1st Canadian Survey Regiment RCA: A Battery- B.Battery- C.Battery- D.Battery- SR Battery

Unit No.10

Extract from: The Story of 1 Canadian Survey Regiment RCA 1939-1945

On 17 March a reconnaissance was made of the Island in front of Nijmegen, and on March 20th, Q Battery left their nice billets and by March 21st had a sound ranging and a flash spotting base on the island. Survey Troop and BHQ were billeted near HQ 49 WR Infantry Division. This was a phoney war. Even the flash spotting post had electric lights. The one new weapon was the V1, some of which passed overhead on their way to Antwerp.

On March 27th RHQ and P.Battery moved from Belgium to concentrated near Oss. C.Troop took over from D.Troop of 1st British Survey and found themselves partly in Holland and partly in Germany, with the base listening across the Rhine between Cleve and Nijmegen. During this period most of 2 Canadian Survey Regiment could be found in Holland and 1 Canadian Survey Regiment in Germany. It wasn't a reunion as planned, but it was good to see the lads we had left behind in England. In preparation for the attack on Arnhem, the island was cleared and the line became firm along the Neder Rijn and Ijssel rivers. BHQ and Survey Troop of Q Battery followed along with 49th Division, first onto the island and then ,as the bridgehead in Arnhem enlarged, acros the Neder Rijn where 5 Canadian Armoured Division moved trough and overran the Germans. 49th Division then moved towards Ede. A line was finally established here, and Flash spotting and Sound Ranging Troops deployed for the last time as it was during that the Germans in Holland surrender. While Q Battery was in support of 49 (WR) Infantry Division, P Battery had been in support of 1 Canadian Division. About the 1st of April E.Troop was put in support of 5 Canadian Armoured Division on the eastern part of the island. About a week later P. Battery Flash Spotting and Sound Raging Troops were rushed up to support the right hook attack on Apeldoorn. Sections got a bit mixed up at this time. An P.Battery flash spotting double post was deployed under Q Battery and Q Battery survey section was deployed under OC P.Battery. Scarcely had sound ranging and flash spotting bases been deployed when Apeldoorn fell.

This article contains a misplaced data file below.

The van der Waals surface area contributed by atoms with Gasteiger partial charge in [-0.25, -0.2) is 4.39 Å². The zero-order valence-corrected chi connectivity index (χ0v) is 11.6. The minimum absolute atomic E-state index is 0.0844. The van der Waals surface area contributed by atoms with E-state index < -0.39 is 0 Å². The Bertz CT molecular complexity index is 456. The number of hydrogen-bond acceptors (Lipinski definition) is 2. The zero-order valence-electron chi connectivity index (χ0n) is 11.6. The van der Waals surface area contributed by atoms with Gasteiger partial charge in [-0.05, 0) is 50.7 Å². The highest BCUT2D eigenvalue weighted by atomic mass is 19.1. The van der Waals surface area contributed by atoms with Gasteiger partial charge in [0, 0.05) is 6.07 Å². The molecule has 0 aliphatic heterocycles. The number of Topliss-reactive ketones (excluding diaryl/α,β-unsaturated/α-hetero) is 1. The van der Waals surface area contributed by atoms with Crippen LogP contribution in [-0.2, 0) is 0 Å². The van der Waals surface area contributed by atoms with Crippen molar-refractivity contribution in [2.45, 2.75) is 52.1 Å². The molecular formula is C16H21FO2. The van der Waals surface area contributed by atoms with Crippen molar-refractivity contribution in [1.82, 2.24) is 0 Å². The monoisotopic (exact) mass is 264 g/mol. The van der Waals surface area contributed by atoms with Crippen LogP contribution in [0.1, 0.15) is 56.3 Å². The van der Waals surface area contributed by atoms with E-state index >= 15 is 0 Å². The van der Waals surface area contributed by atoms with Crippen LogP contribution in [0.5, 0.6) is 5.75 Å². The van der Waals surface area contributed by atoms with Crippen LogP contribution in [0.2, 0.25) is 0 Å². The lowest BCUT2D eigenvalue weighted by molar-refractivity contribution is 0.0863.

The Huns position looked very sick at this time and after the famous battle of Otterloo, when 17th Canadian Field Regiment with E.Troop in closest support broke up a final attack, the entire show moved on to the last holding line opposite Amersfoort.

At this time the Dutch Goverment, a bit leery of forcing Jerry too quickly lest the flood the entire country, begged off with the hope that the Germans would surrender in Germany. This actually what did happen, though it was preceded by a truce, in ealry May whereby a number of food convoys were run into Holland. On the 6th of May we stood down for the last of the many. On the 8th of May we did our famous Vitory march. Never was there a more feted convoy, as the Regiment moved up through Amsterdam to Beverwijk to take part in the disarming of the German 25 Army that had been captured in West Holland.

Captain G.J.Leaver D.Battery Commander
(copyright M.Leaver)
Some members of the Regiment